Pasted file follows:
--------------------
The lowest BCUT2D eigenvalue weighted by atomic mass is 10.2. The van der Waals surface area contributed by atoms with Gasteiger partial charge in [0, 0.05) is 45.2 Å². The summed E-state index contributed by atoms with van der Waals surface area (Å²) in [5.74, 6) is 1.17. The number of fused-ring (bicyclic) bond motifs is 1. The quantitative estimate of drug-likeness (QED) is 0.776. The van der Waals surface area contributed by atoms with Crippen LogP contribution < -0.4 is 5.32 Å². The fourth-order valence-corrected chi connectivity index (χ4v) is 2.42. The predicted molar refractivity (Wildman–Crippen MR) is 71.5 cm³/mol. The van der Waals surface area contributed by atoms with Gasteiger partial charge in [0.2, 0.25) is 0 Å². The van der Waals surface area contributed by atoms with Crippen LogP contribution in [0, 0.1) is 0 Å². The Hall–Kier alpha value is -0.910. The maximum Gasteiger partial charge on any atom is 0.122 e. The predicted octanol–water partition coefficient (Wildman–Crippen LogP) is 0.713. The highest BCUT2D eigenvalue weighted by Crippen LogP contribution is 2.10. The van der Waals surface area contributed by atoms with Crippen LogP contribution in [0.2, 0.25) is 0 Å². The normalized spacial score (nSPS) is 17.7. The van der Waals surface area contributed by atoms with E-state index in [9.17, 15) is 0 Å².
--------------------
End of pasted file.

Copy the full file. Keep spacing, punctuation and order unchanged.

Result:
The lowest BCUT2D eigenvalue weighted by atomic mass is 10.2. The van der Waals surface area contributed by atoms with Gasteiger partial charge in [0, 0.05) is 45.2 Å². The summed E-state index contributed by atoms with van der Waals surface area (Å²) in [5.74, 6) is 1.17. The number of fused-ring (bicyclic) bond motifs is 1. The quantitative estimate of drug-likeness (QED) is 0.776. The van der Waals surface area contributed by atoms with Crippen LogP contribution < -0.4 is 5.32 Å². The fourth-order valence-corrected chi connectivity index (χ4v) is 2.42. The predicted molar refractivity (Wildman–Crippen MR) is 71.5 cm³/mol. The van der Waals surface area contributed by atoms with Gasteiger partial charge in [0.2, 0.25) is 0 Å². The van der Waals surface area contributed by atoms with Crippen LogP contribution in [0, 0.1) is 0 Å². The Hall–Kier alpha value is -0.910. The maximum Gasteiger partial charge on any atom is 0.122 e. The predicted octanol–water partition coefficient (Wildman–Crippen LogP) is 0.713. The highest BCUT2D eigenvalue weighted by Crippen LogP contribution is 2.10. The van der Waals surface area contributed by atoms with Crippen LogP contribution in [0.2, 0.25) is 0 Å². The normalized spacial score (nSPS) is 17.7. The van der Waals surface area contributed by atoms with E-state index in [9.17, 15) is 0 Å².